Red Velvet and Absinthe - erotic book by Cleis Press Inc. - review by Sammi

Absinthe Makes the Heart Grow Fonder

If you like your erotica with a supernatural twist (and perchance a drip of sugar), this collection of short stories is worth a read. Within these pages, you’ll find a myriad of paranormal and supernatural beings that unleash their wild and untamed desires on their quite willing partners, bringing to life tales in a dark Gothic vein.
Well written stories, supernatural and horror elements, interesting and mostly arousing erotica.
Some stories melancholy, some won’t appeal to all readers.
Rating by reviewer:
extremely useful review

About author

Red Velvet and Absinthe (Paranormal Erotic Romance) is edited by Mitzi Szereto. Mitzi is the author and editor of several books, including Pride and Prejudice, Erotic Fairy Tales, and Tales of Sex and Death. She often lectures creative writing workshops in the United Kingdom and Europe, and has her own Web TV channel and blog.

The 15 authors who contributed stories to this collection (Mitzi being one of the 15) have wide and varied backgrounds, and a short segment about each is included in the back of the book.

Kelly Armstrong (author of Bitten and Haunted, among others) provides a forward to the book, where she talks about Gothic literature and how it became shaped over the ages.
    • Engaging
    • Multiple contributoring authors

Content / Style / Audience

The erotic and Gothic stories in these pages are written in both first and third person perspective, and deal with all manner of paranormal and fantastical creatures, from the familiar to the unfamiliar. Werewolves and vampires make their mark in these pages, as do golems, enchanted paintings, dolls, voodoo, fairies, ghosts, angels, and even serial killers. The stories are almost entirely heterosexual, and the characters love and lust with abandon in olden times and newer days.

Some of the stories, while enticing, are melancholy, and aren’t the stuff erotic dreams are made of. In Zander Vyne’s “La Belle Mort”, Eliza has been falsely accused of theft and condemned to death, to hang from the neck until she’s dead. She could avoid this by sleeping with Lord Dover, but she’d rather die than do this. In the nights before her scheduled execution, a mysterious man visits her and Eliza learns of the light that always follows the darkness, which leads her to a strange and sad revelation.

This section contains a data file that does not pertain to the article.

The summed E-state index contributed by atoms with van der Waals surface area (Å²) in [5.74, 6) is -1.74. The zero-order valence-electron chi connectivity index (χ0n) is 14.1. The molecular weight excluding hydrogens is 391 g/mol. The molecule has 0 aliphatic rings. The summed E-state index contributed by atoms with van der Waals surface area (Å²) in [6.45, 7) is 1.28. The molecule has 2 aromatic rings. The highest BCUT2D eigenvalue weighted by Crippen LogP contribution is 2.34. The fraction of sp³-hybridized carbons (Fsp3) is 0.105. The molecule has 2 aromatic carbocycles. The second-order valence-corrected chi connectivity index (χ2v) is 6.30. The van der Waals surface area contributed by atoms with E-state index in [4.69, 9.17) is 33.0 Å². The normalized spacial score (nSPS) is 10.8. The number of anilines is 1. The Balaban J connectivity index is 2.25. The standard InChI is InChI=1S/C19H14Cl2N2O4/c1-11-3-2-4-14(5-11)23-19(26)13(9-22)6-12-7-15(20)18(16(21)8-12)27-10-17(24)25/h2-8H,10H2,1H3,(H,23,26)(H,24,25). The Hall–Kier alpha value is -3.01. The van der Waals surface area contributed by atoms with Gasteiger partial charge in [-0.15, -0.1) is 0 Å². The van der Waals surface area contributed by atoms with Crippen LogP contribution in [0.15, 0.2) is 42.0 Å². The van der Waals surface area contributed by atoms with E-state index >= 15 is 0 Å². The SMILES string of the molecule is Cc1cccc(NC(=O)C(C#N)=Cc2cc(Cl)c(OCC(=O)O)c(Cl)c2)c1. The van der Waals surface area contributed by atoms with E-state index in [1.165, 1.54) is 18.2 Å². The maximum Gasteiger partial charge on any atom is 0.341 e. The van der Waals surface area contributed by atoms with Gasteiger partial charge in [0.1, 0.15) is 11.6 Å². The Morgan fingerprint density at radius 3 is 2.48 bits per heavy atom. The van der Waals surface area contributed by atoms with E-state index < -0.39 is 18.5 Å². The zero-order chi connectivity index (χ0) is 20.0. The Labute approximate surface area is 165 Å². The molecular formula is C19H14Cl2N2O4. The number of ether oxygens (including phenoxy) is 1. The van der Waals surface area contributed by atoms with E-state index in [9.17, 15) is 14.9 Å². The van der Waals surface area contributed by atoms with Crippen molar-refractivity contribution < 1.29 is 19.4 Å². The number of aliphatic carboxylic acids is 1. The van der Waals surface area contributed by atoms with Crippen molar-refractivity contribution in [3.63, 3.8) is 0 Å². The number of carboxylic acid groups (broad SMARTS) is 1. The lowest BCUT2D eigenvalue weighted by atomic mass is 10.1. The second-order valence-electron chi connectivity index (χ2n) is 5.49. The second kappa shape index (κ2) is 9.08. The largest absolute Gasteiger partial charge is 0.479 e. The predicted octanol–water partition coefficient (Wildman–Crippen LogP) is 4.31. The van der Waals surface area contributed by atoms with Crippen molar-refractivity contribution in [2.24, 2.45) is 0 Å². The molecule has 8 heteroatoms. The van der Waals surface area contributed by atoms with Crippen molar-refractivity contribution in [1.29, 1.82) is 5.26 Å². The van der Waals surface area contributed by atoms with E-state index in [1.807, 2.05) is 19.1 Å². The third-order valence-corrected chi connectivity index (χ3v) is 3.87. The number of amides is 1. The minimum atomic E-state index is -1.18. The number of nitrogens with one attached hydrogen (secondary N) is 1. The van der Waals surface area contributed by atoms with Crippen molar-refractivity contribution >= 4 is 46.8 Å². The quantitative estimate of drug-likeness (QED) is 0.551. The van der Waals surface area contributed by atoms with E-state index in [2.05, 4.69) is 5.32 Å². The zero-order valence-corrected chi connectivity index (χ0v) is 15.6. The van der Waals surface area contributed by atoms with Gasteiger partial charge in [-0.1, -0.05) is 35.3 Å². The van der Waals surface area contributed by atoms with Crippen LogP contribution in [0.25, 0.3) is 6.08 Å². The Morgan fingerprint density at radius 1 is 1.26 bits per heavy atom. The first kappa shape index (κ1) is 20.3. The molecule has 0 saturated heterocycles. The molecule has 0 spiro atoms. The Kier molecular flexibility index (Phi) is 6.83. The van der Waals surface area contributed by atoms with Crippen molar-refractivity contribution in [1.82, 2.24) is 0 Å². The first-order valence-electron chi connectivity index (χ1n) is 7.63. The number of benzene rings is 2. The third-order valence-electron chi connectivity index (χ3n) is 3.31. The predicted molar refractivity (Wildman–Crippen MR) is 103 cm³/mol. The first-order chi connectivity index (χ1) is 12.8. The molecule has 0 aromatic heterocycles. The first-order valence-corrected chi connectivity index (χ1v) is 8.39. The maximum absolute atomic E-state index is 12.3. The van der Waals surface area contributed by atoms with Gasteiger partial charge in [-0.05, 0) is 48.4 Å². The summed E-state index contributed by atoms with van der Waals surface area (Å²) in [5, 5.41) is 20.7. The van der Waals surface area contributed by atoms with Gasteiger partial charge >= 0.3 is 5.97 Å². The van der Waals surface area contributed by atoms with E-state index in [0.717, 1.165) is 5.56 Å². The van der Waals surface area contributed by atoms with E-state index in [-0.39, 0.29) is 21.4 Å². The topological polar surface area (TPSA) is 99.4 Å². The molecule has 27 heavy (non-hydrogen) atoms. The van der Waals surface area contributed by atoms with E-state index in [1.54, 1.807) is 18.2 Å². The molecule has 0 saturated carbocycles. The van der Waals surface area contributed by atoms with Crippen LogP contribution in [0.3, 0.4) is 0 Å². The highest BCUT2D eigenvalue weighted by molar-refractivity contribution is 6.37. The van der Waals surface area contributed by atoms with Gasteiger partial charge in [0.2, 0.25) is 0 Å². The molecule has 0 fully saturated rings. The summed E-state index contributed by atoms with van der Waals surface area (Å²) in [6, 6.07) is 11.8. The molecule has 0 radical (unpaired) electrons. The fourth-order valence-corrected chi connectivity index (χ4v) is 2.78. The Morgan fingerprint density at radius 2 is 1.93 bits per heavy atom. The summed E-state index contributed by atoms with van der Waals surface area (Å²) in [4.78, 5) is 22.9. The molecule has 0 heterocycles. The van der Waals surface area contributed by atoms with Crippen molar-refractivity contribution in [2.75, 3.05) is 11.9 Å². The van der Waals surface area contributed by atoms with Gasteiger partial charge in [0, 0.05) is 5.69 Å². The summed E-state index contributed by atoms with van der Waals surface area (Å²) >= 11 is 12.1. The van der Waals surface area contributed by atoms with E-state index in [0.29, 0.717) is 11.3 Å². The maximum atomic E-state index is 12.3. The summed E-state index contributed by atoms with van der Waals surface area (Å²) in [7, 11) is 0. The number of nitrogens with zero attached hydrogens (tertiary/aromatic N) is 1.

In “Tea for Two” by Claire Buckingham, Anastasia loves her husband Gregory, and desperately misses her son. In the mornings he makes tea, but one cup stands empty as the house withers around them and the two are destined never to touch each other again until they meet on the other side of the veil of life.

Other stories are more feral in their heat while still courting the supernatural, and sure to inspire some delightful dark daydreaming, including:

Janine Ashbless’ “Cover Him With Darkness” features a young woman, Milja, who learns of a carefully guarded secret within her family: they are the caretakers of a strange man who must be kept chained to a rock in the bowels of a mountain. Is he Prometheus or some long-forgotten god? Milja’s fascination and obsession with him may cause her to release him upon an unsuspecting world.

In Elizabeth Daniels’ “A Rose In the Willow Garden”, Bierce sat in the bar looking for the spark that would call him, the hunter, to those who would court death with him. The lovely girl he finds beneath a willow tree in a park has the spark, nay the glow, he needs, but will Rose hunt him and keep him from freeing her?

Mitzi Szereto’s “The Blood Moon Kiss” features Christine, a young actress who landed a part on the hottest vampire soap opera in the land. Talen, the leading actor is striking and well suited for the part, but is he really acting or living the role? Will Christine find that loving him really bites?

Bitter and Intoxicating” by Sharon Bidwell finds a painter unable to create his masterpiece. Emile meets the woman of his dreams, clothed in green, in a bar, and Verene delights his senses with emeralds and sugar, absinthe and sex, until he paints as he never has before. Will his work be well received, or has he been deceived by la fée verte?
    • Erotica
    • Good mix of styles and content
    • Hetero


Red Velvet and Absinthe is an oversized paperback published by Cleis Press in 2011. The cover is glossy, and the binding seems secure. The cover is discreet with simply a picture of a woman in a mask on the front, and the word Erotic is featured in small type.
    • Discreet cover
    • Soft cover
This product was provided free of charge to the reviewer. This review is in compliance with the FTC guidelines.
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Do you like this review?
  • Ivy Wilde
    Thanks for the review. I'm looking forward to reading this.
  • Sammi
    Thanks for reading! It's a pretty good one
  • SiNn
    awesome review looks like agreat read
  • Sammi
    Thank you!
  • eeep
    Thanks for the review, this book sounds like a good read
  • Sammi
    Thanks for reading! It is
  • zwee75
    Excellent review, thank you! Have yet to get a book from Eden but this looks interesting...
  • Sammi
    Thank you! This is a good one to check out
  • Chris15461
    thanks for the review
  • Sammi
    thanks for reading!
  • closed account
    not typical for sci fi type erotica to be all hetero
  • Sammi
    It's not all hetero, but predominantly so, which I would have thought that was typical Thanks for reading!
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